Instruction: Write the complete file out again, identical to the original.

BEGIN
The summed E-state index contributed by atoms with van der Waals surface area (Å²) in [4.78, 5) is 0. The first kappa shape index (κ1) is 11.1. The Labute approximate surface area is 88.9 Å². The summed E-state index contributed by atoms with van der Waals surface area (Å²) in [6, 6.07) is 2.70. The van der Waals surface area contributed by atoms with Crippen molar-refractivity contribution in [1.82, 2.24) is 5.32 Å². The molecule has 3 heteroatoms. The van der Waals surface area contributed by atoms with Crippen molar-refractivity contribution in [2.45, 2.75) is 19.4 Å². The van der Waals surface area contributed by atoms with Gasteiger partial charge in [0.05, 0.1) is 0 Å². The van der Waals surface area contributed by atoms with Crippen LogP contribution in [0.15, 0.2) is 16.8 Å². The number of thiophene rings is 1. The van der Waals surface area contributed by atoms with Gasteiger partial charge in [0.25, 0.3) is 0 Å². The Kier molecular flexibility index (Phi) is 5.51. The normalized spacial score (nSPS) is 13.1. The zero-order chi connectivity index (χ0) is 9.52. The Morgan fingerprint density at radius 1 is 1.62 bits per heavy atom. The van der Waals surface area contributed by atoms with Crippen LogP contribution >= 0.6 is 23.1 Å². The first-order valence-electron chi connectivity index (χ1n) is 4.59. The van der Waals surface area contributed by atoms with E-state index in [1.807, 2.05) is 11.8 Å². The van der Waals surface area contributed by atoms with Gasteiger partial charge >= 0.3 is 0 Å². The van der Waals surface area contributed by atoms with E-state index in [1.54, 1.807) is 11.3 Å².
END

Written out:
The summed E-state index contributed by atoms with van der Waals surface area (Å²) in [4.78, 5) is 0. The first kappa shape index (κ1) is 11.1. The Labute approximate surface area is 88.9 Å². The summed E-state index contributed by atoms with van der Waals surface area (Å²) in [6, 6.07) is 2.70. The van der Waals surface area contributed by atoms with Crippen molar-refractivity contribution in [1.82, 2.24) is 5.32 Å². The molecule has 3 heteroatoms. The van der Waals surface area contributed by atoms with Crippen molar-refractivity contribution in [2.45, 2.75) is 19.4 Å². The van der Waals surface area contributed by atoms with Gasteiger partial charge in [0.05, 0.1) is 0 Å². The van der Waals surface area contributed by atoms with Crippen LogP contribution in [0.15, 0.2) is 16.8 Å². The number of thiophene rings is 1. The van der Waals surface area contributed by atoms with Gasteiger partial charge in [0.25, 0.3) is 0 Å². The Kier molecular flexibility index (Phi) is 5.51. The normalized spacial score (nSPS) is 13.1. The zero-order chi connectivity index (χ0) is 9.52. The Morgan fingerprint density at radius 1 is 1.62 bits per heavy atom. The van der Waals surface area contributed by atoms with Crippen LogP contribution >= 0.6 is 23.1 Å². The first-order valence-electron chi connectivity index (χ1n) is 4.59. The van der Waals surface area contributed by atoms with E-state index in [1.807, 2.05) is 11.8 Å². The van der Waals surface area contributed by atoms with Gasteiger partial charge >= 0.3 is 0 Å². The van der Waals surface area contributed by atoms with E-state index in [1.54, 1.807) is 11.3 Å².